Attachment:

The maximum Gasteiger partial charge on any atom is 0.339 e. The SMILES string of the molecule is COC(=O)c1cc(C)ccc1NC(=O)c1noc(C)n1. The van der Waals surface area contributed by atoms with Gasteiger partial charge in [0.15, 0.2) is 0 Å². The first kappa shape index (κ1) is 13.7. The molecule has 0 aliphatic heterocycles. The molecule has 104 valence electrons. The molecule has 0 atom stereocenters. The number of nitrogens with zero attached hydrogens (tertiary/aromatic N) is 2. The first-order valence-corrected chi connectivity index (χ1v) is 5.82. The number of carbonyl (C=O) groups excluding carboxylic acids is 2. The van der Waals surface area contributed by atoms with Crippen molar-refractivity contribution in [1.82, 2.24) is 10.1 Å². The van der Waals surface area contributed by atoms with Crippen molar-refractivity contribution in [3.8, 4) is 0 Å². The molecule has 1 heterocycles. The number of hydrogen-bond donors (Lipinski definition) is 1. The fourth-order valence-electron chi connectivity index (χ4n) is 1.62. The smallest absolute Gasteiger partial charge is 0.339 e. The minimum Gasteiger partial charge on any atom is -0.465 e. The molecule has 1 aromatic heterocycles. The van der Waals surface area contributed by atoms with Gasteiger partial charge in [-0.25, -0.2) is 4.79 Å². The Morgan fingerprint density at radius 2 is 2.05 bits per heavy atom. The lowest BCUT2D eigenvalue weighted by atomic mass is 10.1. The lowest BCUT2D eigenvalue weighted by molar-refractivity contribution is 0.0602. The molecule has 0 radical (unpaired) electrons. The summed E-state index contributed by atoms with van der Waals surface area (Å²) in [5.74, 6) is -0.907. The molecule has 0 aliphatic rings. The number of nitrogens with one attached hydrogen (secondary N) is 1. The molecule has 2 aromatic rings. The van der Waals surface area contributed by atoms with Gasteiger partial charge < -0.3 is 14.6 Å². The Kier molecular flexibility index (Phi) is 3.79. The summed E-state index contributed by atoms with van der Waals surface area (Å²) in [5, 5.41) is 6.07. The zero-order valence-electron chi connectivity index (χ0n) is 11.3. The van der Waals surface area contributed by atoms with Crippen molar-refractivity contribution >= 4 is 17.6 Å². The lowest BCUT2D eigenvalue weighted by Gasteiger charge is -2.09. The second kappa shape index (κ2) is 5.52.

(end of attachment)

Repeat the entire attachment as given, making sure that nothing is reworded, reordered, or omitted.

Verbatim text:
The maximum Gasteiger partial charge on any atom is 0.339 e. The SMILES string of the molecule is COC(=O)c1cc(C)ccc1NC(=O)c1noc(C)n1. The van der Waals surface area contributed by atoms with Gasteiger partial charge in [0.15, 0.2) is 0 Å². The first kappa shape index (κ1) is 13.7. The molecule has 0 aliphatic heterocycles. The molecule has 104 valence electrons. The molecule has 0 atom stereocenters. The number of nitrogens with zero attached hydrogens (tertiary/aromatic N) is 2. The first-order valence-corrected chi connectivity index (χ1v) is 5.82. The number of carbonyl (C=O) groups excluding carboxylic acids is 2. The van der Waals surface area contributed by atoms with Crippen molar-refractivity contribution in [1.82, 2.24) is 10.1 Å². The van der Waals surface area contributed by atoms with Crippen molar-refractivity contribution in [3.8, 4) is 0 Å². The molecule has 1 heterocycles. The number of hydrogen-bond donors (Lipinski definition) is 1. The fourth-order valence-electron chi connectivity index (χ4n) is 1.62. The smallest absolute Gasteiger partial charge is 0.339 e. The minimum Gasteiger partial charge on any atom is -0.465 e. The molecule has 1 aromatic heterocycles. The van der Waals surface area contributed by atoms with Gasteiger partial charge in [-0.25, -0.2) is 4.79 Å². The Morgan fingerprint density at radius 2 is 2.05 bits per heavy atom. The lowest BCUT2D eigenvalue weighted by atomic mass is 10.1. The lowest BCUT2D eigenvalue weighted by molar-refractivity contribution is 0.0602. The molecule has 0 radical (unpaired) electrons. The summed E-state index contributed by atoms with van der Waals surface area (Å²) in [5.74, 6) is -0.907. The molecule has 0 aliphatic rings. The number of nitrogens with one attached hydrogen (secondary N) is 1. The molecule has 2 aromatic rings. The van der Waals surface area contributed by atoms with Gasteiger partial charge < -0.3 is 14.6 Å². The Kier molecular flexibility index (Phi) is 3.79. The summed E-state index contributed by atoms with van der Waals surface area (Å²) in [5, 5.41) is 6.07. The zero-order valence-electron chi connectivity index (χ0n) is 11.3. The van der Waals surface area contributed by atoms with Crippen molar-refractivity contribution >= 4 is 17.6 Å². The lowest BCUT2D eigenvalue weighted by Gasteiger charge is -2.09. The second kappa shape index (κ2) is 5.52.